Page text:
The writing is officially on the wall after the Standard & Poor’s bond rating agency downgraded the U.S. government’s credit outlook to “negative” yesterday. The stock market stumbled on the news, and we may get higher interest rates sooner rather than later.
The Federal Reserve’s money creation has resulted in higher inflation numbers, although the pundits are trying to cover up the fact by saying that the “core” CPI, which excludes food and energy, doesn’t look too bad. Yeah, that’s super, if you’re one of those people who doesn’t eat food or put gas in your car.
So what’s a prudent person to do when he needs around a 6% after-tax return on his money to have a chance of keeping up with inflation, but interest rates at his local bank or credit union are just north of diddly-squat?
Here are five plausible ways for you to beat inflation, most of which are adapted from John Pugsley’s 1980 book The Alpha Strategy (now, sadly, out of print):
- Invest in Yourself: Use your savings to acquire skills that will provide you a financial return. This might mean acquiring a degree or certificate that will get you a raise at work, or it might mean learning a completely new skill that will enable you to start a side business to generate extra income. If you own a business, it might also mean investing in tools to make yourself more productive.
- Purchase Tomorrow’s Consumption Today: When the things you need are going up in price faster than your savings or investments, it makes sense to purchase the things you know you will need in the future now and store them until you need them. Of course, this strategy only works with items that don’t spoil, but there are plenty of those to choose from: canned goods, articles of clothing (socks, underwear), toiletries (razor blades, soap), laundry detergent, etc.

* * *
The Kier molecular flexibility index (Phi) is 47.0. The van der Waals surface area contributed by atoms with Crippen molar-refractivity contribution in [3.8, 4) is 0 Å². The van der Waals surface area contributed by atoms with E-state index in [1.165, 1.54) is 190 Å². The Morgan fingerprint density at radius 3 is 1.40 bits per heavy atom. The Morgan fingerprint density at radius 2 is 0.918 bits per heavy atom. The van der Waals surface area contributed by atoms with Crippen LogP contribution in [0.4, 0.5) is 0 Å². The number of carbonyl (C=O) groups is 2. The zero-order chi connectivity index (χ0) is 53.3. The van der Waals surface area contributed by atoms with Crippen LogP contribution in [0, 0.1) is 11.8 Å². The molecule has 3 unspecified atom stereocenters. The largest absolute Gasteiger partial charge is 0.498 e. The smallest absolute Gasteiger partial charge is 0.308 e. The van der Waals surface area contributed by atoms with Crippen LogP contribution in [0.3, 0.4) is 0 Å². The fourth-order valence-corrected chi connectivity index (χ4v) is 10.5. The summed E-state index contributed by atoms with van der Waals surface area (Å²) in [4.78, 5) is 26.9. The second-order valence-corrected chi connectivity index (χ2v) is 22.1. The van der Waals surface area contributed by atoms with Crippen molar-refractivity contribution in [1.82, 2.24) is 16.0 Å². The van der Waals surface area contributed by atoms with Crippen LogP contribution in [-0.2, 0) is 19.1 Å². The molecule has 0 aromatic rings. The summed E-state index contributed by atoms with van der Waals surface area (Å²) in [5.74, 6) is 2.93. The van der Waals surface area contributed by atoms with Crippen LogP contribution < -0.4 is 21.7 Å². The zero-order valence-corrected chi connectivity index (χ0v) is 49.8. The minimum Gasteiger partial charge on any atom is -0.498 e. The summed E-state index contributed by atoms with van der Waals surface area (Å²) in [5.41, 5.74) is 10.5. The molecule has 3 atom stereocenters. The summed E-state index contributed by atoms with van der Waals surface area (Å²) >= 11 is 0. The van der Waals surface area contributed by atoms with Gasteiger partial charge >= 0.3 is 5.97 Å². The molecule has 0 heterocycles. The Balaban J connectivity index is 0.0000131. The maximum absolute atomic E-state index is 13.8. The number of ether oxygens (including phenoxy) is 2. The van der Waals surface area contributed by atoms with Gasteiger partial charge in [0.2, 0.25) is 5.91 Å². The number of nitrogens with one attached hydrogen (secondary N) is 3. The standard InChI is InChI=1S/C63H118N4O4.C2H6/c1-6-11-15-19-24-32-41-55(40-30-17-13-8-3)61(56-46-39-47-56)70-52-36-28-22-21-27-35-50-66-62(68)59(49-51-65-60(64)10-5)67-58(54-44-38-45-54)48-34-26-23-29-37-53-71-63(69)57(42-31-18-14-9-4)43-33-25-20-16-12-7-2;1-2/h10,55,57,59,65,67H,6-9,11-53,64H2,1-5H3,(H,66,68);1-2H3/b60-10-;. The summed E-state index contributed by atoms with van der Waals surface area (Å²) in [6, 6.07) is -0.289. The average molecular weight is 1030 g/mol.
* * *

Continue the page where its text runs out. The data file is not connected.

- Save in a Foreign Currency: Financial newsletter writer Chris Weber has popularized a “Max Yield” strategy, which involves putting one’s cash into the major world currency sporting the highest interest rate. A new currency is chosen each year (if necessary). The reasoning behind the strategy is that currencies offering higher interest rates are likely to appreciate against the U.S. dollar, giving one capital gains on the appreciating currency in addition to the higher interest income. Although this strategy has not beaten the dollar every single year, over time it has produced inflation-beating returns. Everbank has foreign currency checking accounts and CDs available.
- Save “Real Money”: Gold and silver have appreciated substantially against the dollar in the last ten years, and are now at or near all-time highs (in nominal terms). These metals are traditional ways for savers and investors to hedge against inflation and nearly always perform well in an inflationary environment. If you’re the University of Texas, you can purchase $1 billion of gold in the futures market and store it in a New York City vault. The rest of us can buy bullion coins from just about any coin dealer and then store them at home or in a safety deposit box. Make sure the dealer isn’t charging more than about a 3% commission over the current price of the metal for bullion coins. Franklin Sanders offers a monthly dollar-cost-averaging plan for small investors (but only for people outside Tennessee).
- Learn the Financial Markets: Most of us have no business being in the financial markets, but the government’s inflationary policies force us into them if we want to have any hope for a comfortable retirement. Make a virtue of necessity and learn as much as you can about the relatively safe strategies available to you that can beat inflation. These might include buying corporate bonds at a discount to par that can provide a decent yield to maturity, investing in blue-chip companies with a history of raising their dividends, or writing covered calls and/or cash-covered puts in an options account. The investment research firm Stansberry & Associates has a family of newsletters that cover all of these strategies.
I hope you find some or all of these suggestions helpful. And in case you’re wondering, I do not receive any compensation from any of the people I recommend above.